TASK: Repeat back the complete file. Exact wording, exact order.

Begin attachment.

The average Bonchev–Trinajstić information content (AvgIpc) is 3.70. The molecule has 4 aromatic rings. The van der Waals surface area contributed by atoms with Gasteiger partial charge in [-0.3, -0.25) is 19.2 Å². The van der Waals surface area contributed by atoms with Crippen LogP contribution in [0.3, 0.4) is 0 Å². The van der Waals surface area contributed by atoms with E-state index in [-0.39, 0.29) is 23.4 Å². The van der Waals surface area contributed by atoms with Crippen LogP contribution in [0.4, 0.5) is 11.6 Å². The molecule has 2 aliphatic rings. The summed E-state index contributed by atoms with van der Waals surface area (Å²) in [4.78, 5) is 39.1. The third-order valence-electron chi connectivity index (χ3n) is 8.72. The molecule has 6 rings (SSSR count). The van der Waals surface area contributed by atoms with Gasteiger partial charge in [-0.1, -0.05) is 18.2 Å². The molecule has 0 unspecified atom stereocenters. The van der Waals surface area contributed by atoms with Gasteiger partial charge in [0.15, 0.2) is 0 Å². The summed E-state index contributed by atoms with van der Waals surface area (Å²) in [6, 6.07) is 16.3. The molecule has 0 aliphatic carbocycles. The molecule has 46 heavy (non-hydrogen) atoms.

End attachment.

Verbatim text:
The average Bonchev–Trinajstić information content (AvgIpc) is 3.70. The molecule has 4 aromatic rings. The van der Waals surface area contributed by atoms with Gasteiger partial charge in [-0.3, -0.25) is 19.2 Å². The van der Waals surface area contributed by atoms with Crippen LogP contribution in [0.3, 0.4) is 0 Å². The van der Waals surface area contributed by atoms with E-state index in [-0.39, 0.29) is 23.4 Å². The van der Waals surface area contributed by atoms with Crippen LogP contribution in [0.4, 0.5) is 11.6 Å². The molecule has 2 aliphatic rings. The summed E-state index contributed by atoms with van der Waals surface area (Å²) in [4.78, 5) is 39.1. The third-order valence-electron chi connectivity index (χ3n) is 8.72. The molecule has 6 rings (SSSR count). The van der Waals surface area contributed by atoms with Gasteiger partial charge in [-0.1, -0.05) is 18.2 Å². The molecule has 0 unspecified atom stereocenters. The van der Waals surface area contributed by atoms with Gasteiger partial charge in [0.15, 0.2) is 0 Å². The summed E-state index contributed by atoms with van der Waals surface area (Å²) in [6, 6.07) is 16.3. The molecule has 0 aliphatic carbocycles. The molecule has 46 heavy (non-hydrogen) atoms.